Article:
Copyright (c) 2011 Alison Withers
An emergency meeting this week of farmers, retailers and the government has been prompted by growing concerns about the lack of rain and its effects on this year’s UK crop yields.
It is calculated that up to 85% of the UK’s cereal crops have been affected, with around 20% of winter wheat and barley crops severely hit but vegetable growers are also concerned. The worst affected areas of the country have been East Anglia and Lincolnshire and there is a knock-on effect to livestock farmers who are finding it increasingly hard to get adequate supplies of grain to feed their animals.
The G20 group of governments also has food high on its agenda when it next meets on June 22 amid concern about growing hunger around the world. This has been attributed to a combination of steadily rising prices for basics caused by commodity price speculation, a pattern of extreme weather conditions affecting farming yields and fierce competition for available land between biofuels and food production.
The charity Oxfam recently highlighted the problem and has launched its biggest campaign yet to focus attention before the G20 summit. It predicts that world food prices could double in the next 20 years because of population growth and climate change. The campaign, called Grow, urges governments to make changes in key areas that are all linked to access to and the cost of food. These include regulating commodity markets to tackle excessive speculation, ending biofuels mandates and subsidies, investing in the 500 million small-scale food producers in poor countries who feed nearly one-third of humanity and taking a strong lead in the fight against climate change and its impacts on global food production. The charity is also urging governments to work internationally to regulate foreigners’ acquisition of land and water in developing countries.
Oxfam has argued that the global food system as we know it is fundamentally broken when the facts of people going hungry are put side by side with the amount of food being wasted. It wants to see reform that creates a fairer and more sustainable food system.
With predictions that world food production will have to be increased by 70% by 2050 to meet the needs of the projected population growth and the most recent reports on global warming painting a dire picture of the effects on climate change there has never been more pressure to farm more sustainably to protect and nourish the available farmland.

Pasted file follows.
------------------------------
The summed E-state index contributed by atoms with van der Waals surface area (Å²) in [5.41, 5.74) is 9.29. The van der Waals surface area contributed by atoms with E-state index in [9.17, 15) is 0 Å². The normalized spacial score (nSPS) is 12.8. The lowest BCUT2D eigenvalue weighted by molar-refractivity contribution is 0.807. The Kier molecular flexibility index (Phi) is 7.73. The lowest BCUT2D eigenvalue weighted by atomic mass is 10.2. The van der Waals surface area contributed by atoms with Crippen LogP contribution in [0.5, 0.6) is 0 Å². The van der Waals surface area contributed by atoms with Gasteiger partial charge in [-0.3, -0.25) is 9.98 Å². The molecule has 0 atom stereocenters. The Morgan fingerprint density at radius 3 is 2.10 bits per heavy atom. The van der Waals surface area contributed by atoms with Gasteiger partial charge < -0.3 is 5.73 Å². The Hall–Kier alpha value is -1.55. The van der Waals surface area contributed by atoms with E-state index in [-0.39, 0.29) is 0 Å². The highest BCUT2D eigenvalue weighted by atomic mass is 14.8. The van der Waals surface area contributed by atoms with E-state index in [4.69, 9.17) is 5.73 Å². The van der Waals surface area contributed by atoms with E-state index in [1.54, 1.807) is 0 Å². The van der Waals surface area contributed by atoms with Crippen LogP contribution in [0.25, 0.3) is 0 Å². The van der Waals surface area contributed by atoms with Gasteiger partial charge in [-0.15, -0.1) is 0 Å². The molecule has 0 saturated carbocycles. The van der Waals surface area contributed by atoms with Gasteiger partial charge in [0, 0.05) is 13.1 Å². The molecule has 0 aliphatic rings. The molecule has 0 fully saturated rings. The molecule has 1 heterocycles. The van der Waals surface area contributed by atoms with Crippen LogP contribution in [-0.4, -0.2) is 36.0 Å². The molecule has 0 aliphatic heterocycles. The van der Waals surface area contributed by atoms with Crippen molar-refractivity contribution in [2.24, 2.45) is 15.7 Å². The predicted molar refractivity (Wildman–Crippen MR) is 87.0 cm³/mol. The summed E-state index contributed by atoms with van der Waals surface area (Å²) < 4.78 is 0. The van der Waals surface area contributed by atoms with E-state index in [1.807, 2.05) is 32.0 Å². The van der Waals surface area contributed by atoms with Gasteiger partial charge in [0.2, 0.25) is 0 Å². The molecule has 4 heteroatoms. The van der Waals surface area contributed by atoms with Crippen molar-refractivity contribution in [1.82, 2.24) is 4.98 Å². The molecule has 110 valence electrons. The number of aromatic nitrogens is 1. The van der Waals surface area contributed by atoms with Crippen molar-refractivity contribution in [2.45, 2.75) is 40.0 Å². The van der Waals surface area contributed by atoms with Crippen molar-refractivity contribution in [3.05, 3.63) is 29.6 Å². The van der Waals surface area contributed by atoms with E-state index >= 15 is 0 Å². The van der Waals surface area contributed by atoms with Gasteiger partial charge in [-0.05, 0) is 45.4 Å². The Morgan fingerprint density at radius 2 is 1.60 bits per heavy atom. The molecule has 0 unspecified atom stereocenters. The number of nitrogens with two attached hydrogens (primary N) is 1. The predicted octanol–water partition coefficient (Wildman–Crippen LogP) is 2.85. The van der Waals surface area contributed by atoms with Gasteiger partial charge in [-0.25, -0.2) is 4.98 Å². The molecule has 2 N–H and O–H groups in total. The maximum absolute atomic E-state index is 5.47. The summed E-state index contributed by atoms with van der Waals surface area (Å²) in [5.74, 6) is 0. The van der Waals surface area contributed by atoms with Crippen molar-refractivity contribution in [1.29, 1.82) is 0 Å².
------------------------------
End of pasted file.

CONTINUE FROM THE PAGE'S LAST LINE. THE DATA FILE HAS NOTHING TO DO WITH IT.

Some action to protect the land and the environment is being taken, for example the EU initiative to deregulate the older generation of synthetic, nitrogen based fertilisers and remove them from the market.
There is replacement technology being developed that is more environmentally friendly, in the form of a new generation of low-chem agricultural products. They take the form of biopesticides, biofungicides and yield enhancers that harness the power of natural substances that are often locality specific and leave no residue in the crops. The result is the healthier, more natural food increasingly being demanded by consumers.
Far more attention and urgency needs to be paid by governments to getting these products licensed and available at affordable prices backed up by a robust distribution and training system that makes them available to the small-scale farmers upon whom so many people depend for their food.
These farmers are generally based in the world’s poorer countries and rarely see an adequate return on their labour, often farming at little more than subsistence level and at the mercy of volatile weather conditions and often on land that may be of poorer quality and at risk of steady depletion of nutrients.
There is a steadily diminishing amount of land available on which to grow food and expand yield to the extent that will be needed. It would be sensible therefore to support small farmers and help them to protect their land’s quality and to get more production out of it with less waste.
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